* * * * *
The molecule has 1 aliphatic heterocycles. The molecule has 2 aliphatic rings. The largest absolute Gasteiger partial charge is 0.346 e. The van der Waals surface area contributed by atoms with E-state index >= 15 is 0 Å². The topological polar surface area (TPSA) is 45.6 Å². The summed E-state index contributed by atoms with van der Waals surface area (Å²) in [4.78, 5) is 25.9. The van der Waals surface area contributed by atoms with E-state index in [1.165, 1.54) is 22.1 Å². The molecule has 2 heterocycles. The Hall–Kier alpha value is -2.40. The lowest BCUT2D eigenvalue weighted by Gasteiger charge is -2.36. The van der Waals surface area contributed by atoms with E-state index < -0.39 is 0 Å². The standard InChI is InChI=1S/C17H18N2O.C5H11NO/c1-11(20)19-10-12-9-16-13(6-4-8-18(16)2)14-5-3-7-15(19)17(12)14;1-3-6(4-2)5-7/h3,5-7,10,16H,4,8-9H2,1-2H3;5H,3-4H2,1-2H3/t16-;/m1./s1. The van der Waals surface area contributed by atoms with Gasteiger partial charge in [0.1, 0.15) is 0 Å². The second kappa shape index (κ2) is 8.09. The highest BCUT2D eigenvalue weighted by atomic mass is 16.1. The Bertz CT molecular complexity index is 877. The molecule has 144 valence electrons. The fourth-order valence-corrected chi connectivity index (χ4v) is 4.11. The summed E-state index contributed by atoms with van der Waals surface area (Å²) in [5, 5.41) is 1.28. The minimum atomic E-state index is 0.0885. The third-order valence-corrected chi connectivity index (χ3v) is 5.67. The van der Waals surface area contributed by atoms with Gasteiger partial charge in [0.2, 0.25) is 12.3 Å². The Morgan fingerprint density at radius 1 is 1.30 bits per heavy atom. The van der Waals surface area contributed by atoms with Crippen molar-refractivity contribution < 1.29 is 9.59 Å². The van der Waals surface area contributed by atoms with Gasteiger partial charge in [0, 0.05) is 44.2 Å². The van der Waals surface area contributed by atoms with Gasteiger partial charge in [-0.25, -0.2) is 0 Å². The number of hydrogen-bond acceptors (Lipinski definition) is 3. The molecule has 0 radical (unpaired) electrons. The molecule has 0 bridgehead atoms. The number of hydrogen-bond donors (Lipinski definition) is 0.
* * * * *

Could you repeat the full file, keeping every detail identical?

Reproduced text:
The molecule has 1 aliphatic heterocycles. The molecule has 2 aliphatic rings. The largest absolute Gasteiger partial charge is 0.346 e. The van der Waals surface area contributed by atoms with E-state index >= 15 is 0 Å². The topological polar surface area (TPSA) is 45.6 Å². The summed E-state index contributed by atoms with van der Waals surface area (Å²) in [4.78, 5) is 25.9. The van der Waals surface area contributed by atoms with E-state index in [1.165, 1.54) is 22.1 Å². The molecule has 2 heterocycles. The Hall–Kier alpha value is -2.40. The lowest BCUT2D eigenvalue weighted by Gasteiger charge is -2.36. The van der Waals surface area contributed by atoms with E-state index < -0.39 is 0 Å². The standard InChI is InChI=1S/C17H18N2O.C5H11NO/c1-11(20)19-10-12-9-16-13(6-4-8-18(16)2)14-5-3-7-15(19)17(12)14;1-3-6(4-2)5-7/h3,5-7,10,16H,4,8-9H2,1-2H3;5H,3-4H2,1-2H3/t16-;/m1./s1. The van der Waals surface area contributed by atoms with Gasteiger partial charge in [0.1, 0.15) is 0 Å². The second kappa shape index (κ2) is 8.09. The highest BCUT2D eigenvalue weighted by atomic mass is 16.1. The Bertz CT molecular complexity index is 877. The molecule has 144 valence electrons. The fourth-order valence-corrected chi connectivity index (χ4v) is 4.11. The summed E-state index contributed by atoms with van der Waals surface area (Å²) in [5, 5.41) is 1.28. The minimum atomic E-state index is 0.0885. The third-order valence-corrected chi connectivity index (χ3v) is 5.67. The van der Waals surface area contributed by atoms with Gasteiger partial charge in [0.2, 0.25) is 12.3 Å². The Morgan fingerprint density at radius 1 is 1.30 bits per heavy atom. The van der Waals surface area contributed by atoms with Crippen molar-refractivity contribution < 1.29 is 9.59 Å². The van der Waals surface area contributed by atoms with Gasteiger partial charge in [0, 0.05) is 44.2 Å². The van der Waals surface area contributed by atoms with Gasteiger partial charge in [-0.25, -0.2) is 0 Å². The number of hydrogen-bond acceptors (Lipinski definition) is 3. The molecule has 0 radical (unpaired) electrons. The molecule has 0 bridgehead atoms. The number of hydrogen-bond donors (Lipinski definition) is 0.